TSgt Walters also prepared an affidavit at about the same time as appellant’s. In his affidavit he states:

My visits [with appellant] were as an acquaintance through our common organization and as a co-member of the Hospital Top Four. I am also a lay minister at the Base Chapel (#2) and on one occasion my wife and I prayed with MSgt Napoleon between August and September 1993. My visits with MSgt Napoleon were to see if her children were taken care of and if she needed our help for anything. Periodically I would drop a gallon of drinking water by for her due to poor water conditions in the facility. As a servant of the Lord Jesus Christ I followed my teaching to visit those in captivity. Counsel are presumed to be competent. To prevail on a claim of ineffective assistance of counsel, an appellant must rebut the presumption of competence. United States v. Cronic, 466 U.S. 648, 658 (1984); United States v. Scott, 24 MJ 186, 188 (CMA 1987). When a claim of ineffective assistance of counsel is premised on counsel’s failure to make a motion to suppress evidence, an appellant must show that there is a reasonable probability that such a motion would have been meritorious. See Loving, 41 MJ at 244, 246; see also Boag v. Raines, 769 F.2d 1341, 1344 (9th Cir. 1985) ("Failure to raise a meritless argument does not constitute ineffective assistance."). Thus we turn to the merits of appellant’s claim that her conversation with TSgt Walters was privileged.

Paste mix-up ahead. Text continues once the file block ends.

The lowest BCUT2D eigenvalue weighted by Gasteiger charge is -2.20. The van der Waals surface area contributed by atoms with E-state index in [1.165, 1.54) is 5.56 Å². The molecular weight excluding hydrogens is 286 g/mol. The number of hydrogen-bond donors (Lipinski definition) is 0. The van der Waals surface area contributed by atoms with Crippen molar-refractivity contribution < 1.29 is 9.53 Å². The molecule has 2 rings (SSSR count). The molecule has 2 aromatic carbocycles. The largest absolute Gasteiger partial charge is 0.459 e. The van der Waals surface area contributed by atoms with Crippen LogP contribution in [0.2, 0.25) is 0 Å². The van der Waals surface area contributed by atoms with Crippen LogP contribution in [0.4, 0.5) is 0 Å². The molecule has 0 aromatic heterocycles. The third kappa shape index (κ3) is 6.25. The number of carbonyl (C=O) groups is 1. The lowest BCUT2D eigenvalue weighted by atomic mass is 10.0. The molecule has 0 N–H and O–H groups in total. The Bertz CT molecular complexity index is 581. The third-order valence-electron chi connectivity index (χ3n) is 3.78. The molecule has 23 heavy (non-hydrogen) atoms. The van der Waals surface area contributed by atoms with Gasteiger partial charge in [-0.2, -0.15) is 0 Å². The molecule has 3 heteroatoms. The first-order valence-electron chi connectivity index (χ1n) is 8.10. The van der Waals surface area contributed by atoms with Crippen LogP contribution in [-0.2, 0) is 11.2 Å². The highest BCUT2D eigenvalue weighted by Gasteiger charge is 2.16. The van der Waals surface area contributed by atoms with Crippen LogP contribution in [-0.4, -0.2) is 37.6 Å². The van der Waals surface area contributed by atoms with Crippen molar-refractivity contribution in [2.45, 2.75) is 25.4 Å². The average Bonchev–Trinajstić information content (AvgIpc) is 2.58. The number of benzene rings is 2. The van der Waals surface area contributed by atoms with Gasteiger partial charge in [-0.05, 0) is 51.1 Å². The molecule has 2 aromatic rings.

Mil.R.Evid. 503(a) protects as privileged "a confidential communication by the person to a clergyman or to a clergyman’s assistant, if such communication is made either as a formal act of religion or as a matter of conscience." Mil.R.Evid. 503(b)(1) defines "clergyman" as "a minister, priest, rabbi, chaplain, or other similar functionary of a religious organization, or an individual reasonably believed to be so by the person consulting the clergyman." Mil.R.Evid. 503 is similar to proposed Fed.R.Evid. 506, which was not adopted. The Advisory Committee Note on the proposed federal rule indicates that "clergyman" was intended to mean a person "regularly engaged in activities conforming at least in a general way with those of a Catholic priest, Jewish rabbi, or minister of an established Protestant denomination." See 2 S. Saltzburg & M. Martin, Federal Rules of Evidence Manual 601-02 (5th ed. 1990); S. Saltzburg, L. Schinasi, & D. Schlueter, Military Rules of Evidence Manual 557 (3d ed. 1991).